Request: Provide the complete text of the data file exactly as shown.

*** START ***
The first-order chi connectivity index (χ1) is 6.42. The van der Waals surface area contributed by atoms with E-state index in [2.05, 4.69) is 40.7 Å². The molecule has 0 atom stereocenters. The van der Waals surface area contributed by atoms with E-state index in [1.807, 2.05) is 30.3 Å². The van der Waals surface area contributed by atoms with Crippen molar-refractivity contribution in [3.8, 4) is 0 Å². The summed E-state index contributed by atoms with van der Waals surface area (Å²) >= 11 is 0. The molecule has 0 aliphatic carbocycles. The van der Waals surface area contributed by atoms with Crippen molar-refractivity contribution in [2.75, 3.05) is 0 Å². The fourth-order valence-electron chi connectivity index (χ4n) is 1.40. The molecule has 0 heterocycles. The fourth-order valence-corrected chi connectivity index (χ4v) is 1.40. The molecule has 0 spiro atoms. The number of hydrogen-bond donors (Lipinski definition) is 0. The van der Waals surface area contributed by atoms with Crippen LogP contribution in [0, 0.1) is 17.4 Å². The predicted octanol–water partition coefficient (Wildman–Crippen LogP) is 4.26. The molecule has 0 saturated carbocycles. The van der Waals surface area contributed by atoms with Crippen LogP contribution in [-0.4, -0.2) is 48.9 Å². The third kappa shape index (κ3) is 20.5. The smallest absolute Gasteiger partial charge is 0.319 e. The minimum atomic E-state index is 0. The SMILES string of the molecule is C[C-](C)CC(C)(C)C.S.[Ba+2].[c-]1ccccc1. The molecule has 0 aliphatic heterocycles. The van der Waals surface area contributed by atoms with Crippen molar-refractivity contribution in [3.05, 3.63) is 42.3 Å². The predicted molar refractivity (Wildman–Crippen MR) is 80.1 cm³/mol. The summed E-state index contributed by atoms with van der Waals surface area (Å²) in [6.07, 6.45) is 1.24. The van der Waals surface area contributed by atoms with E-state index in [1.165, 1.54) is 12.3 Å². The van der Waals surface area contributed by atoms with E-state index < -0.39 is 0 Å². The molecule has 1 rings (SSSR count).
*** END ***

The first-order chi connectivity index (χ1) is 6.42. The van der Waals surface area contributed by atoms with E-state index in [2.05, 4.69) is 40.7 Å². The molecule has 0 atom stereocenters. The van der Waals surface area contributed by atoms with E-state index in [1.807, 2.05) is 30.3 Å². The van der Waals surface area contributed by atoms with Crippen molar-refractivity contribution in [3.8, 4) is 0 Å². The summed E-state index contributed by atoms with van der Waals surface area (Å²) >= 11 is 0. The molecule has 0 aliphatic carbocycles. The van der Waals surface area contributed by atoms with Crippen molar-refractivity contribution in [2.75, 3.05) is 0 Å². The fourth-order valence-electron chi connectivity index (χ4n) is 1.40. The molecule has 0 heterocycles. The fourth-order valence-corrected chi connectivity index (χ4v) is 1.40. The molecule has 0 spiro atoms. The number of hydrogen-bond donors (Lipinski definition) is 0. The van der Waals surface area contributed by atoms with Crippen LogP contribution in [0, 0.1) is 17.4 Å². The predicted octanol–water partition coefficient (Wildman–Crippen LogP) is 4.26. The molecule has 0 saturated carbocycles. The van der Waals surface area contributed by atoms with Crippen LogP contribution in [-0.4, -0.2) is 48.9 Å². The third kappa shape index (κ3) is 20.5. The smallest absolute Gasteiger partial charge is 0.319 e. The minimum atomic E-state index is 0. The SMILES string of the molecule is C[C-](C)CC(C)(C)C.S.[Ba+2].[c-]1ccccc1. The molecule has 0 aliphatic heterocycles. The van der Waals surface area contributed by atoms with Crippen molar-refractivity contribution in [3.05, 3.63) is 42.3 Å². The predicted molar refractivity (Wildman–Crippen MR) is 80.1 cm³/mol. The summed E-state index contributed by atoms with van der Waals surface area (Å²) in [6.07, 6.45) is 1.24. The van der Waals surface area contributed by atoms with E-state index in [1.165, 1.54) is 12.3 Å². The van der Waals surface area contributed by atoms with E-state index < -0.39 is 0 Å². The molecule has 1 rings (SSSR count).